The state appeals an order suppressing the confession of a defendant charged with child molestation.
The evidence introduced at the Jackson v. Denno hearing revealed that the appellant, a 21-year-old male of very limited intelligence, complied with a request to come to the police station for investigatory questioning, executed a waiver of his Miranda rights upon his arrival, and then attempted to execute a handwritten confession. He was, however, unable to write, and the officers therefore activated a tape recorder and obtained an oral confession instead. This interrogation was subsequently terminated by the officers when the appellant asked, "I can't get no lawyer?"
The appellant testified at the hearing that he did not understand the Miranda warnings and was not aware that he could have a lawyer present. Asked whether the officers had promised him that the state "would go easy on you," he replied: "Yeah. They told me if I tell the truth and all that I might get off light and everything." The state offered no evidence to clarify or refute this testimony. At the conclusion of the hearing, the trial court determined that the confession had been made "under expectation of a promise or reward" and consequently was not admissible. The trial court also expressed concern that, prior to activating the tape, the officers had improperly suggested to the appellant the events to which they wanted him to confess. Held:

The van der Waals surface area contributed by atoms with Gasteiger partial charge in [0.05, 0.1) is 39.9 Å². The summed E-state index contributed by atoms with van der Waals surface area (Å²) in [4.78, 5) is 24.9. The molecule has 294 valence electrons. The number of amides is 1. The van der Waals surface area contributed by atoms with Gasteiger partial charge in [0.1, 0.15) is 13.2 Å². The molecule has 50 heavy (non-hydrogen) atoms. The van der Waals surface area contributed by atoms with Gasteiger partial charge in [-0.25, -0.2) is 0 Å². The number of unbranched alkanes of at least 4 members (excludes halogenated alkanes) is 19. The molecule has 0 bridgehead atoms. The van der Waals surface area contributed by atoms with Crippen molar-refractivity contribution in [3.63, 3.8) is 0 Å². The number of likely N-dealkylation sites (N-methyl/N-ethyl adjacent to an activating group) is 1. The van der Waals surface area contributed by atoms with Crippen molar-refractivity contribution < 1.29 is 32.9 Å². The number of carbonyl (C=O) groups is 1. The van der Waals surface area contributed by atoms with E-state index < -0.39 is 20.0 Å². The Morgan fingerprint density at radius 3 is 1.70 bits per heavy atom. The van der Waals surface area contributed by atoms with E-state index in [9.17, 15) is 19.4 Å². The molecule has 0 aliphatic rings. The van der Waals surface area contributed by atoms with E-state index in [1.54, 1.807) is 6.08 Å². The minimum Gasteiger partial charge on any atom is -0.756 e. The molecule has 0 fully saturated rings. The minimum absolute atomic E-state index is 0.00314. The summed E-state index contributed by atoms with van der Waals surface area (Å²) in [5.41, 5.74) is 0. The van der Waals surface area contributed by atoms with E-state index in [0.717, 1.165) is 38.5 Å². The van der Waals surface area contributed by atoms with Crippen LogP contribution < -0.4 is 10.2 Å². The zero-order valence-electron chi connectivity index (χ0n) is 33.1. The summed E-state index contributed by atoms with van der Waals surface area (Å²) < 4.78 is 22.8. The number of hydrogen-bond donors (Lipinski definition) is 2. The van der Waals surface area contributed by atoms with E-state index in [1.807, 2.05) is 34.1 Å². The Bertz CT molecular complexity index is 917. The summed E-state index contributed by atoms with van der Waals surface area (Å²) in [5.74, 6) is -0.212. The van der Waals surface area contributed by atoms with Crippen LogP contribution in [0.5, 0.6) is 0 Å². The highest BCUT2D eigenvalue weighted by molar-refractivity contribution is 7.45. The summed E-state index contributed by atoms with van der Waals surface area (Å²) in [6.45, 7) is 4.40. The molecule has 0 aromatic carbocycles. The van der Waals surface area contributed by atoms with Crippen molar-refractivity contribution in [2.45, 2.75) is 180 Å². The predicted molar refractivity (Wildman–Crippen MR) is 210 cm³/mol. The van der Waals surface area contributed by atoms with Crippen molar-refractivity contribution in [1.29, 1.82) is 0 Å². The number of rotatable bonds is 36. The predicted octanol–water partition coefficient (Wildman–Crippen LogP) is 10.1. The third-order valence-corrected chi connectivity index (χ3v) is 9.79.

"Unless clearly erroneous, a trial court's findings as to factual determinations and credibility relating to the admissibility of a confession will be upheld on appeal." Gates v. State, 244 Ga. 587
, 590-91 (261 SE2d 349
) (1979). "To make a confession admissible, it must have been made voluntarily, without being induced by another by the slightest hope of benefit or remotest fear of injury." OCGA 24-3-50
. " '[A] hope of lighter punishment . . . is usually the "hope of benefit" to which [OCGA 24-3-50
] refers. . . .' [Cit.]" Tyler v. State, 247 Ga. 119
, 122 (274 SE2d 549
) (1981). Applying these standards, we find no basis for reversal of the trial court's decision to exclude the confession at issue in the present case.
Lillian L. Neal, for appellee.